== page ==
4. Character vs. Player consent

This is a tricky topic that I should expand elsewhere. My opinion is the people playing a game are more important than the game itself. It should not matter if I win or fail at something, it is all still roleplaying. In an RPG ideally I could fail every single roll and still have a great time. Part of this is spotlight above. Part of this is that I am ok with the results of a roll. That even of it is the worst thing for my character, that I as the player am on board with it.

Part of this is simply the 3Cs. Communicate, Consent, Confirm.

Communicate the stakes of the situation, «if you fail X may happen, if you succeed Y may happen».  Get consent from those involved, «is this cool with you either way or would you like something else?» And then confirm, «to review, this is what we are doing, cool?»

It doesn’t have to be that formal. Or maybe it can be. Either way it is easier and faster than it sound above and with practice it solves many problems before they happen.

5. Direct: Focus, Edit, Ask, Review, Teach as you go, Delegate

As the facilitator (GM or GM-less), don’t be afraid to act like a director. Keep the above points in mind. Set expectations. Manage the game. Focus people when focus is useful. Get out of the way when people need time to process or slowness or uncertainty is a benefit to the game. Don’t let people talk over each other or interrupt people who haven’t had a fair chance to talk. Edit scenes by making suggestions. What if this scene happened here? What if we play the next few scenes as a montage? Lets cut the scene here or ask, «any last lines?» Ask for input, «what do we want more if in the next 2 hours? less of?» Review what we know, where we are headed, make sure the flow of information is manageable, understandable, and not full of misinformed assumptions. Don’t overwhelm people, teach rules as you go. And finally delegate!

While «directing» sounds like the GM’s job is to be a «dancing monkey» and «provide the fun» this doesn’t have to be the case. Delegate.

Have players frame scenes, play NPCs, suggest conflicts, answer questions directed at you, teach the rules. You would be amazed how much you can delegate. Hell, I’ve sometimes delegated entire games, then handed the players my phone number to text me if there were problems, got a coffee, came back, and asked, «how am I doing so far?»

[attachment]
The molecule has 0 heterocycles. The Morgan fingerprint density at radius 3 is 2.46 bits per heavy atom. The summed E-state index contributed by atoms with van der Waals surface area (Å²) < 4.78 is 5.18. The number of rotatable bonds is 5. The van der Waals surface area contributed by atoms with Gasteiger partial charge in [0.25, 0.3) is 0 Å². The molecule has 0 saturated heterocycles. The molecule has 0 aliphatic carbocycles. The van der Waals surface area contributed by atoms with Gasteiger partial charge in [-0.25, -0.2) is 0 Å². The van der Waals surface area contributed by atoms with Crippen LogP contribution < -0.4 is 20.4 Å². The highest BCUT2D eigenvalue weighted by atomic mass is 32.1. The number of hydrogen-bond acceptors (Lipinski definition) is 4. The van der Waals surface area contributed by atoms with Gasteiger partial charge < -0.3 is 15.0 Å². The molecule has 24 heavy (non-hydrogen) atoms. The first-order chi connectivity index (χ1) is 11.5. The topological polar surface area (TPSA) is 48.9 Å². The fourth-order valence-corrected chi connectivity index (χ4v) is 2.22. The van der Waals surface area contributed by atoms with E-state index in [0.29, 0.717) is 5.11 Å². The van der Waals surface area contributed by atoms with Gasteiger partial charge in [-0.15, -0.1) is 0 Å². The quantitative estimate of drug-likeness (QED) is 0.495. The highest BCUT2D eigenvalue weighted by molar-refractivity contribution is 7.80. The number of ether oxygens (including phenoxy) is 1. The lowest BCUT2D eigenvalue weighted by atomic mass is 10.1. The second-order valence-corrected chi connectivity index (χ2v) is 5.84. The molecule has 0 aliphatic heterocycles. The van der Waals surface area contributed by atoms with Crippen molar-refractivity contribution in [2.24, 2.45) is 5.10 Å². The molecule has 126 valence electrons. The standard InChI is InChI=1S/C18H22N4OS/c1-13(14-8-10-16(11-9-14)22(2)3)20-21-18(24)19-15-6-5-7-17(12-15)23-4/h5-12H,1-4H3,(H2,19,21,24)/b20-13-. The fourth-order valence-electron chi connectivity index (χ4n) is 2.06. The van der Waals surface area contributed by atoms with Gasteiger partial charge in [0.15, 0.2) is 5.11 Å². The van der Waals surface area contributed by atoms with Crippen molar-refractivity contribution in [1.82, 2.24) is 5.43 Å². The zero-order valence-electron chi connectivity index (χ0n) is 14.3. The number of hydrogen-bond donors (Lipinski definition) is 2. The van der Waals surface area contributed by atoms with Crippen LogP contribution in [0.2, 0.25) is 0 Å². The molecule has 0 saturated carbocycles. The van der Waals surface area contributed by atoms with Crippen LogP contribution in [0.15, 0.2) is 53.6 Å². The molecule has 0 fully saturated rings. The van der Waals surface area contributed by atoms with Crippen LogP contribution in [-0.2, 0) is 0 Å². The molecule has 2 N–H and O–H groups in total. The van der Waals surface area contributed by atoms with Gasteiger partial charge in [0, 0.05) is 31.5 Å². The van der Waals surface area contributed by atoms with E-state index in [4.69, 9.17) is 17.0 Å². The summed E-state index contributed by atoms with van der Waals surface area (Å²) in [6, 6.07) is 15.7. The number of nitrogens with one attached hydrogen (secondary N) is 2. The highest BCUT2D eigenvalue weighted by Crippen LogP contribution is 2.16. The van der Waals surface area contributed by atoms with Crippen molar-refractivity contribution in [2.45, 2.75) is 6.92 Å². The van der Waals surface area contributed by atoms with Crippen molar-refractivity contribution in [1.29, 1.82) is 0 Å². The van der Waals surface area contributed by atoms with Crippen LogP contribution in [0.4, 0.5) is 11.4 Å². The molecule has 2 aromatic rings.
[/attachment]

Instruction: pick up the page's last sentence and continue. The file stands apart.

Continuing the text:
Disclaimer:

It always depends. Context matters. There are many exceptions. And ultimately the needs of a specific game override some of the above. Just like the needs of specific people override the needs of specific games (in my personal opinion influenced by my own social context, cultural lens, privileges, experiences).

And while this may be 101 level material, sometimes we assume we have a solid foundation but lack the basics that help us have a great time. Take a step back and ask, «am I really doing all these things and where can I improve and practice.»

______________________________________________________________

About the author: 
John Stavropoulos. 

Brief gaming bio:
– organized 26 conventions in NYC;
– co-run Gen Con’s Games On Demand;
– designed convention game scenarios including MvsM, The Yearbook, CyberNoia, Demons at the Door, Monsterhearts LARP, Monekydome, and the5;
– playtested 100s of games;
– run numerous gaming industry panels;
– designed games for the History Channel played by 100,000s of people;
– co-created games in Ethiopia for the Nike Foundation to help hundreds of adolescent girls learn teamwork, financial literacy, and to speak out against gender based violence.
John has written: 
– How to Run Convention Games, http://tinyurl.com/run-con-games;
– How to Run Safer, Accessible, and Inclusive Conventions, http://tinyurl.com/run-safer-cons;
– How to Write Game Instructions, http://tinyurl.com/write-game-rules.
Find out more here: http://jstav.com

Stjernene er i posisjon. De Eldste har vendt tilbake.